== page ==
Wednesday, 19 September 2007

Entrepreneurial Leadership

Rita Gunther McGrath from Columbia Business School has been talking about how organisations can become more entrepreneurial.

Her key point: it's not easy. Very few companies manage to grow organically (just 24 or 6.9% of non-US based companies with market cap > $1 bn have grown at 5+% per year over 3 or 4 years).

The key is the right business disciples (ie human and organisation capital, or organisational capability). These are:

- A mindset of entrepreneurial leadership
- A focus on capturing value from dissappointments (contrasting with yesterday's focus on learning from strengths)
- Discovery driven planning (planning when you don't really know what you're planning for).

Ventures into new areas depend on assumptions, not knowledge. But these assumptions typically get forgotten within 6 weeks. Learning is truncated.

Rita provided a (not particularly original) sory of Disney which got too confident after successful launches of parks in the US and Japan but forgot to test their assumptions when opening up EuroDisney (for example assuming that people would buy large cups of basic coffee and move on quickly rather than sitting and chatting over a small cup of a higher quality drink).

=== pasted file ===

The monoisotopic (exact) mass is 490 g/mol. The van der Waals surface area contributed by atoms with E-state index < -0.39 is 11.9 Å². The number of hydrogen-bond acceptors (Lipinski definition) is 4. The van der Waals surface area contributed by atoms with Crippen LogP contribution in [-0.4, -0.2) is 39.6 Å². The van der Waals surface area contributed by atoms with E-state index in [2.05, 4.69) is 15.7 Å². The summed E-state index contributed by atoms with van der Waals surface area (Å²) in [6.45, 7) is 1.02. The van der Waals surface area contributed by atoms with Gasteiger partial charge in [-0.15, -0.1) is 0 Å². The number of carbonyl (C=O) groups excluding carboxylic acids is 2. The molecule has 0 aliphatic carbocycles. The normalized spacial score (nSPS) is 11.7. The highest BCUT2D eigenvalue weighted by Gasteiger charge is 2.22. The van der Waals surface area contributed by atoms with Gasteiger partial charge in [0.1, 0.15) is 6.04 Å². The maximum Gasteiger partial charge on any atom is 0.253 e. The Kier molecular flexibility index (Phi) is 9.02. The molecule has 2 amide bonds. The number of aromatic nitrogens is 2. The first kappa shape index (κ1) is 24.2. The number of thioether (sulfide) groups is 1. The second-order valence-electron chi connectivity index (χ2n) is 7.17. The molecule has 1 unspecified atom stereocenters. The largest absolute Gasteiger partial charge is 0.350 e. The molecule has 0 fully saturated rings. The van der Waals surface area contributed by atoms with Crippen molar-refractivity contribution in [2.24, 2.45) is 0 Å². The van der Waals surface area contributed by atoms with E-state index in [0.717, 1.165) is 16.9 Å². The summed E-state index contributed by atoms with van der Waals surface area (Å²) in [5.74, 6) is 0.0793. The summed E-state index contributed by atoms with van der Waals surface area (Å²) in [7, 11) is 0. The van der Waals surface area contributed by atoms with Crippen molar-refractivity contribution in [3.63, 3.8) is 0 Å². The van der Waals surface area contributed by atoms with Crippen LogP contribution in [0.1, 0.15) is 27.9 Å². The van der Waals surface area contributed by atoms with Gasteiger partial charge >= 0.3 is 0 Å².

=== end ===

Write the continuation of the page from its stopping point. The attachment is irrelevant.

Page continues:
HR can help organisations avoid this sort of learning disability.

In particular, it can ensure the organisation:

- Specifies an attractive scope
- Develops clear paths for new ventures
- Creates organisational commitment to pursuing opportunities
- Creates an entrepreneurial climate
- Prune projects and businesses, but capture value from them.

Long-term organisational commitment is the most important of these to me. Like most areas of business, if it's to have any real effect on an organisation, innovation needs to be a key focus for a sustained period of time. And therefore Rita's 5 points above are an example of a best fit approach for an organisation in which innovation is a key strategic requirement.

As Rita says:

"If you want innovation, it has to be in spot 1, 2 or 3. And that has a cost - it means something else gets a lower priority."